Go back to 12 o’clock midday on Day 2 of the 2011 World Time Attack Challenge. Sierra Sierra have just pulled a 1:29.0240 lap, seemingly out of the bag, while Cyber Evo only managed a 1:29.7510.
The Cyber Evo team protest, claiming that Sierra Sierra must be running nitrous, that no car that heavy could be running speeds as fast as they were down the straight. The scrutineering team are called and the Sierra Sierra team lose a mechanic as they have to prove there was no nitrous in their car.
This all happened as the Sierra Sierra team were frantically changing a head gasket in order to get the car out for the next session. Were the Cyber team afraid they could not better the time, or merely sandbagging and masking the true potential of their car.
Of course no nitrous is found on SSE car and things go back to normal, but the SSE team is disrupted and now has to work extra hard to regroup and refocus on the task ahead.
Let’s rewind a little further back to the Thursday practice sessions during which all teams run their own timing systems, not the official timing beacons used during the two days of the WTAC. When quizzed about their lap times, most of the top teams will answer with a vague nod, a smile or a non-committal “pretty good/happy with the times/roughly what we were expecting” type of reply. Despite knowing, and we suspect in quite a lot of detail, exactly how quick their car can go, most hold their cards close to their chests, so the true potential of the car wouldn’t be easy to guess.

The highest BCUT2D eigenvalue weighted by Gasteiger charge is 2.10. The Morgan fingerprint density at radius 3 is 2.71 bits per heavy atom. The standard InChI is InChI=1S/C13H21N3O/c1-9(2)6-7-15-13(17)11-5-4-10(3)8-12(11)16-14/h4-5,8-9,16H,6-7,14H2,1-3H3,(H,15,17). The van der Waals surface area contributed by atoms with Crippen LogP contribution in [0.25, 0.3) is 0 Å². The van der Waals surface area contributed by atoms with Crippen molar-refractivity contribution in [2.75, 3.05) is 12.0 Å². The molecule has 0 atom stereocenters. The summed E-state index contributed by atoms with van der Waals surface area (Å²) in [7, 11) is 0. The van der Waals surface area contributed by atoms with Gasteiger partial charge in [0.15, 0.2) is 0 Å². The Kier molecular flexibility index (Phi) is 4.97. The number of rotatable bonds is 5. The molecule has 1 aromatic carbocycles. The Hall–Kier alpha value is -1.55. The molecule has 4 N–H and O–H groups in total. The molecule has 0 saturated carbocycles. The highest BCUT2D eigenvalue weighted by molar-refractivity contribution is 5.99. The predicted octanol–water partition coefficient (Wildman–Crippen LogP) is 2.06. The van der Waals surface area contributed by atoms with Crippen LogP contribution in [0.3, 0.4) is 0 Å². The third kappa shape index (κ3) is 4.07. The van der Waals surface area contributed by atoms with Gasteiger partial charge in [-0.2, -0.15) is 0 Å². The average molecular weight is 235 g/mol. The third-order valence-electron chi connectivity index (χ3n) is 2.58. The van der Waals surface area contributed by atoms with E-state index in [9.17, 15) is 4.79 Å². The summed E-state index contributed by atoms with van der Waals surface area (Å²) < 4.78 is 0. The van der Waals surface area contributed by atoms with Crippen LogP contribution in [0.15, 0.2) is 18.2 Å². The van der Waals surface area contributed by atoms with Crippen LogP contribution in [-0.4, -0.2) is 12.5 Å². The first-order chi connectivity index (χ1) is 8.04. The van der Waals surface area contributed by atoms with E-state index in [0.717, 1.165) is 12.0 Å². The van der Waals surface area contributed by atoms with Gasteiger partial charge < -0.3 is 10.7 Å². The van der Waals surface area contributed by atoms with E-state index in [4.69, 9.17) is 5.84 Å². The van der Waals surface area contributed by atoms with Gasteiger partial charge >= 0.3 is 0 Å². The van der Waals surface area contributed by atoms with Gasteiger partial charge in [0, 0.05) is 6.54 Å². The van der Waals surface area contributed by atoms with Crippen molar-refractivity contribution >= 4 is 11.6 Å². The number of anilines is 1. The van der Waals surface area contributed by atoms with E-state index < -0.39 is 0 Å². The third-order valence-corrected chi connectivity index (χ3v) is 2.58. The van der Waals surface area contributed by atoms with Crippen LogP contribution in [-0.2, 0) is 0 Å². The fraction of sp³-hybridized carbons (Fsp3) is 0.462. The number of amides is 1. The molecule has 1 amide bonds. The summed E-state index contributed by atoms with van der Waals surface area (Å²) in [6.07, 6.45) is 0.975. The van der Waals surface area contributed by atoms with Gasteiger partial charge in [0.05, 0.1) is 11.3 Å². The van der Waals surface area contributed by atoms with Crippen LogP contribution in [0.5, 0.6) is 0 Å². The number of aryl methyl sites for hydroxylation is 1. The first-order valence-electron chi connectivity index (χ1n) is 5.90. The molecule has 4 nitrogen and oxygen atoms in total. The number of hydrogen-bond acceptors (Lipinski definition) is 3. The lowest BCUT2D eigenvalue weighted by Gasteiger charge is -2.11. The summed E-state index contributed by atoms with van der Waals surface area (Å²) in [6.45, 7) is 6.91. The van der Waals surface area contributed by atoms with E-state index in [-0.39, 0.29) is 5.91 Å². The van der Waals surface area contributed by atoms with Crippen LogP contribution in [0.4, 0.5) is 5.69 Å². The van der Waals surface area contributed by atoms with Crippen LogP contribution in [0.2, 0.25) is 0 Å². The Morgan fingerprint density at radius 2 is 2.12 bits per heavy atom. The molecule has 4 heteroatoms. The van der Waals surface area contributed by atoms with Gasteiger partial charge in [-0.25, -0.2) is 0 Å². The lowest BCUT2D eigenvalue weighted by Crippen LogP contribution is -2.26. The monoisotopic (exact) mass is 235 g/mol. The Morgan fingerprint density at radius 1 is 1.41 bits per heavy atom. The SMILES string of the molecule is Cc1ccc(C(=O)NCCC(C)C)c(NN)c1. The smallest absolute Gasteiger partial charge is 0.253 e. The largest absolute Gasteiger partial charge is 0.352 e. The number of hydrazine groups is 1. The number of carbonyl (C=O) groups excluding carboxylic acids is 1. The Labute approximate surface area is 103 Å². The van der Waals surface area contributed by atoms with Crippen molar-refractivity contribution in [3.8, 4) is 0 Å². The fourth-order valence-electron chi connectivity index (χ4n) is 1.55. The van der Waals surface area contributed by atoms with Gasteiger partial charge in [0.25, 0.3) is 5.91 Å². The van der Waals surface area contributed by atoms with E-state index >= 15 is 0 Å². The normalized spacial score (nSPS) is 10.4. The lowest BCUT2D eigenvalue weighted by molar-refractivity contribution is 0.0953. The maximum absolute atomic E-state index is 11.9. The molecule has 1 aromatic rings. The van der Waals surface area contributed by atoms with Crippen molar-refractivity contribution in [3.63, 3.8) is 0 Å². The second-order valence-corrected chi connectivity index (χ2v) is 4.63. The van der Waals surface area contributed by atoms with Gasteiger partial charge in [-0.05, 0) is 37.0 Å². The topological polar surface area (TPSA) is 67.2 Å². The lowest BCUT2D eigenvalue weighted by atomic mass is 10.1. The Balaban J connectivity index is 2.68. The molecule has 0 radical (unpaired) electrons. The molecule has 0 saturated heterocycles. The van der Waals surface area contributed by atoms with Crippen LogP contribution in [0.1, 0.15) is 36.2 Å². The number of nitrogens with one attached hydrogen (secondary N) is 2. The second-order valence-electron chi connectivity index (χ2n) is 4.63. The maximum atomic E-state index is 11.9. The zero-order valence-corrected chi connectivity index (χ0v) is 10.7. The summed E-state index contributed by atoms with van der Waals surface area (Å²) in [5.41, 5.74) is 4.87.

Another common practice is doing ‘partial lap times’. Rather than doing a full hot lap, the drivers would do a moderate lap and only push through one section of the track. Add up all the split times, and you get a good indication of the lap time the car can run, without giving the game away to the competition.
The mental game continues on the race day. With the two best sessions being the morning and late afternoon sessions in terms of track temperature, getting a good hot lap off without staying out on the track too long is crucial to making sure the car doesn’t become overstressed and have a mechanical failure.
Once on the track, the idea is to stay as far away from your direct competitor as possible as you prepare to do your hot lap. When two cars with similar capabilities are on a hot lap you really want to avoid overtaking or indeed being overtaken by another car. A competitor with similar speed might not want to concede his spot. Ideally you want a clear track ahead of you where all you need to worry about is getting around the track as fast as possible.
So despite the fact that Time Attack is not a “head to head” race, there seems to be a fair bit of tactic involved as teams try to outsmart each other in the pits and jostle for the best position for their hot lap on the track. At the top end of Time Attack, where 1/10th of a second changes you from a champion to a runner-up, where the cars run at their limit and every single element needs to be perfect, strategy becomes a crucial part of getting that perfect lap.